Cleveland's Industrial Heritage; Photographer Eddie Adams; Pablo Picasso Sculptures; Painter Norman Rockwell
The Industrial Midwest is a key battleground in this year’s presidential campaign, as both major parties pledge to bring jobs back to a once prosperous region now known as the Rust Belt. Some area residents think that’s an embarrassing term, evoking decay and failure. Others have embraced it as a description of grit and authenticity. Cleveland’s deep relationship with its industrial heritage can be seen in the work of artists, both local and national. ideastream’s Senior Arts reporter David C. Barnett reports that it’s a complicated connection.
Thomas Edison’s incandescent light bulb paved the way for modern day life. Patented over 100 years ago, and produced at GE in the City of East Cleveland at Nela Park, the light bubl replaced oil and gas lamps, and candles. But getting the American people to give this new technology a try was a challenge; to convince them, GE turned to one of the most trusted voices of that time - painter Norman Rockwell.
On view at the Dublin arts council in Ohio, is a rarely viewed collection of works from Pulitzer prize-winning photojournalist Eddie Adams. Adams, who died in 2004, was best known for his 1969 award-winning image “Saigon Execution.” His widow, Alyssa, and Hal Buell, his photo editor at the Associated Press, reflect upon the work and career of the late photographer.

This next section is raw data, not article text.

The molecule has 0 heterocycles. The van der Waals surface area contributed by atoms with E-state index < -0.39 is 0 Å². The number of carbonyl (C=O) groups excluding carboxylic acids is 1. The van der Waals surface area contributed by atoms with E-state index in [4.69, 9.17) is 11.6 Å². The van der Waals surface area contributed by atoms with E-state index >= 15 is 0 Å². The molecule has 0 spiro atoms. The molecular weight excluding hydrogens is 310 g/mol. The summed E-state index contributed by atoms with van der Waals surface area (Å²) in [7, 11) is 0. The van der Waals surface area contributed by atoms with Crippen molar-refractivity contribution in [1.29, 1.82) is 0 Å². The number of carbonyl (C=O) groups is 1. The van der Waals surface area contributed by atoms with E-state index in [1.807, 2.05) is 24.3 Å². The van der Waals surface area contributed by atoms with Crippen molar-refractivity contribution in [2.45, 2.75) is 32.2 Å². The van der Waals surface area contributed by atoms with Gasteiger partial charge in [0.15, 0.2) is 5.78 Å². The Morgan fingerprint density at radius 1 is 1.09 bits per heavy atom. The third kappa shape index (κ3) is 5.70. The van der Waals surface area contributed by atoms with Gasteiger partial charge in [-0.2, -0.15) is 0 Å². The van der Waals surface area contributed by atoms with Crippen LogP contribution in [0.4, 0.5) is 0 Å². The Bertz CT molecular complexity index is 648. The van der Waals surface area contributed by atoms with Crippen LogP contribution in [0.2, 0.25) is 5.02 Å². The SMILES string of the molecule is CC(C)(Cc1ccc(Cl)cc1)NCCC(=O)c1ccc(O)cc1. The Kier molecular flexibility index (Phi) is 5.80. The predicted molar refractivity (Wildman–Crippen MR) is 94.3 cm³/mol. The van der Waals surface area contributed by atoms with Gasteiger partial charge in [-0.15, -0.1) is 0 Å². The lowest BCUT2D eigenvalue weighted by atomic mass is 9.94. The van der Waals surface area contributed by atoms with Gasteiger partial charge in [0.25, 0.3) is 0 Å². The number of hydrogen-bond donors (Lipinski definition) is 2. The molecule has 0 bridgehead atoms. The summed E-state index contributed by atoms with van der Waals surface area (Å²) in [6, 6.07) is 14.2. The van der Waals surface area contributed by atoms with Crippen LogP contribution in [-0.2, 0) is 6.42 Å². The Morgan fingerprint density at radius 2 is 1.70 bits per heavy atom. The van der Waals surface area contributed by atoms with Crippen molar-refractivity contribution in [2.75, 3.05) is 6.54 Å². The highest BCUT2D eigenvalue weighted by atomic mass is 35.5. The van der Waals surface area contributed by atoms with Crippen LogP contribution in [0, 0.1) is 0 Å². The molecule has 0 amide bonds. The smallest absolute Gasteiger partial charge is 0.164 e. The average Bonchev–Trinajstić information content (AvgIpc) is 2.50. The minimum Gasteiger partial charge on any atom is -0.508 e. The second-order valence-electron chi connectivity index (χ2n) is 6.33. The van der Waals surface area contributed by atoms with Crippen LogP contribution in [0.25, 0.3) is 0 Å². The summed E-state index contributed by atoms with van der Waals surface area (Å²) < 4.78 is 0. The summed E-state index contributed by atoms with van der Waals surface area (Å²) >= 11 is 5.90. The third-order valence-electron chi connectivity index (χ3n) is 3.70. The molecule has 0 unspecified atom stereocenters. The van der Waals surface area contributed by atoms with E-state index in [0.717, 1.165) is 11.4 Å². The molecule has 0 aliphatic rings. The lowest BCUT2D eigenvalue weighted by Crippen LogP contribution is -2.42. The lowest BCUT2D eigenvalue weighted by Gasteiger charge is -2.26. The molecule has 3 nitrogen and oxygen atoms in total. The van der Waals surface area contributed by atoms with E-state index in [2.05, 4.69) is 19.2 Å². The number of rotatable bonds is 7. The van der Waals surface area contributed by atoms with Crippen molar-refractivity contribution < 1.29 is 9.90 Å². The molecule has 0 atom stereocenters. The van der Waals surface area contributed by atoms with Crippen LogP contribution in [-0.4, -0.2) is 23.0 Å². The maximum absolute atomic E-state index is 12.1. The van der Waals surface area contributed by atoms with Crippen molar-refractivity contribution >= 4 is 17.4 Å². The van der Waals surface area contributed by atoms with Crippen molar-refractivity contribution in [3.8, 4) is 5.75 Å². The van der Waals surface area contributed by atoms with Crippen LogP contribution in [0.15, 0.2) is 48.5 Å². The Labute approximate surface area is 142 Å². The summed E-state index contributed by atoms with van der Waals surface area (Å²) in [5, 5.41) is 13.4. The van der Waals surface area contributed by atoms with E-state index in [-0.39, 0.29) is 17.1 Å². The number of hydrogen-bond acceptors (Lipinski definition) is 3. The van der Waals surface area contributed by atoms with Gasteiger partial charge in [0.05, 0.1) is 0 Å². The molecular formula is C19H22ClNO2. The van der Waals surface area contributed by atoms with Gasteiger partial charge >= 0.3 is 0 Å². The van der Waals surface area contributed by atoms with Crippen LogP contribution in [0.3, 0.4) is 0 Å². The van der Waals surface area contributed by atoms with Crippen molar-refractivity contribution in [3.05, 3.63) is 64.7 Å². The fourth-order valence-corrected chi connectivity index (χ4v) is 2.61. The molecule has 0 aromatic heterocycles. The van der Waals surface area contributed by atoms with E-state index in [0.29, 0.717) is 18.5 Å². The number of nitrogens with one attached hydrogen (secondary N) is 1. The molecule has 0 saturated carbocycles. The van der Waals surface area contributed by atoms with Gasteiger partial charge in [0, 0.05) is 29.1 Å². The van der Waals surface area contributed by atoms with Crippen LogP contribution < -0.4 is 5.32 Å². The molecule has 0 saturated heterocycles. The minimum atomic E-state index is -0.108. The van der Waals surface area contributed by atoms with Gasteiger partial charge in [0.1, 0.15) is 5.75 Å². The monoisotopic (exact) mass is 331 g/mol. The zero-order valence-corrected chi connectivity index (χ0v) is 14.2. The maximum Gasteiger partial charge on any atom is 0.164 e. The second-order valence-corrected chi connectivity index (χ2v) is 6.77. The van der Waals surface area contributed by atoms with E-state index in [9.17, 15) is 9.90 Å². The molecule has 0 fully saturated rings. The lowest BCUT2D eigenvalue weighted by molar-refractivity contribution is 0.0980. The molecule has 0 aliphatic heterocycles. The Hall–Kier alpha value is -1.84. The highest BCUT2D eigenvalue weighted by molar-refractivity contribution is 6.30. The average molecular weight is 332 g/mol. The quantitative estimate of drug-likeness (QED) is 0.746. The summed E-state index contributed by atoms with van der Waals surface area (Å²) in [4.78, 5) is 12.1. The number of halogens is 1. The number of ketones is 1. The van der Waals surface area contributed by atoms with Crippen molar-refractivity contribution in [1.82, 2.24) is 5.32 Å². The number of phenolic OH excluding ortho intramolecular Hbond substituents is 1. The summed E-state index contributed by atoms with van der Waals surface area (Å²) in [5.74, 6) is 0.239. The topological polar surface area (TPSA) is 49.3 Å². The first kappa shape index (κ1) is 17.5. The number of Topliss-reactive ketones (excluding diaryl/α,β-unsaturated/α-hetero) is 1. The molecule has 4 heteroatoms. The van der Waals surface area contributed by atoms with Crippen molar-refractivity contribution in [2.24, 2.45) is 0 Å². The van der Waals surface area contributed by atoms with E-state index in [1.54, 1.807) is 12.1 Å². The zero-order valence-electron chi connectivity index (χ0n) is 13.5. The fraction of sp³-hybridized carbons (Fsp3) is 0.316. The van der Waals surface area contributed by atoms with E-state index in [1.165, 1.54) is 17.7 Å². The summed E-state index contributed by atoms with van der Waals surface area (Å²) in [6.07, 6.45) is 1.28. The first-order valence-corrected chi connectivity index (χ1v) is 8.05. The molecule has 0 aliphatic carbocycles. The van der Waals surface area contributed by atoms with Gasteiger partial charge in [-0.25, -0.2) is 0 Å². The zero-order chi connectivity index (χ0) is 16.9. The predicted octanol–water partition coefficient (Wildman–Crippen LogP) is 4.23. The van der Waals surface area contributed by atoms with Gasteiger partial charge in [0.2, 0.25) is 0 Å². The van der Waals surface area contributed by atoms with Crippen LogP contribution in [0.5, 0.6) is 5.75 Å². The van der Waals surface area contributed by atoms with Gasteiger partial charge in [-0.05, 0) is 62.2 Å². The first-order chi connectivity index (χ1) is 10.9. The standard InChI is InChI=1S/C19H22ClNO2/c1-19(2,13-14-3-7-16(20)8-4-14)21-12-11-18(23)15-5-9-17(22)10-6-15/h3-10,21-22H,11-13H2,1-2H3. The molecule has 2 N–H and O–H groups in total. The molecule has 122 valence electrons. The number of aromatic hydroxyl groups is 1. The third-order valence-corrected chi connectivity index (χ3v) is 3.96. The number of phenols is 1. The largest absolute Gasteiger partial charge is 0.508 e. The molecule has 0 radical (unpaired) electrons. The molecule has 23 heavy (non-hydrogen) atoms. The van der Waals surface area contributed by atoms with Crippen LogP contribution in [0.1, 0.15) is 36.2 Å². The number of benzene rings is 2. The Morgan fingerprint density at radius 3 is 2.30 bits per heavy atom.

And we head to the Museum of Modern Art in New York for a look at the sculptures of artist Pablo Picasso. the exhibit provides rare opportunity to explore an aspect of Picasso’s long and prolific career that’s seldom seen.
Ann Temkin, Chief Curator, MoMA
Hal Buell, Retired Photo Editor, Associated Press
Andrew Borowiec, Photographer
Eliese Goldbach, Writer
Richey Piiparinen, Urban Planner
Ronald Sims, Graffiti Artist
Christine Mauersberger, Artist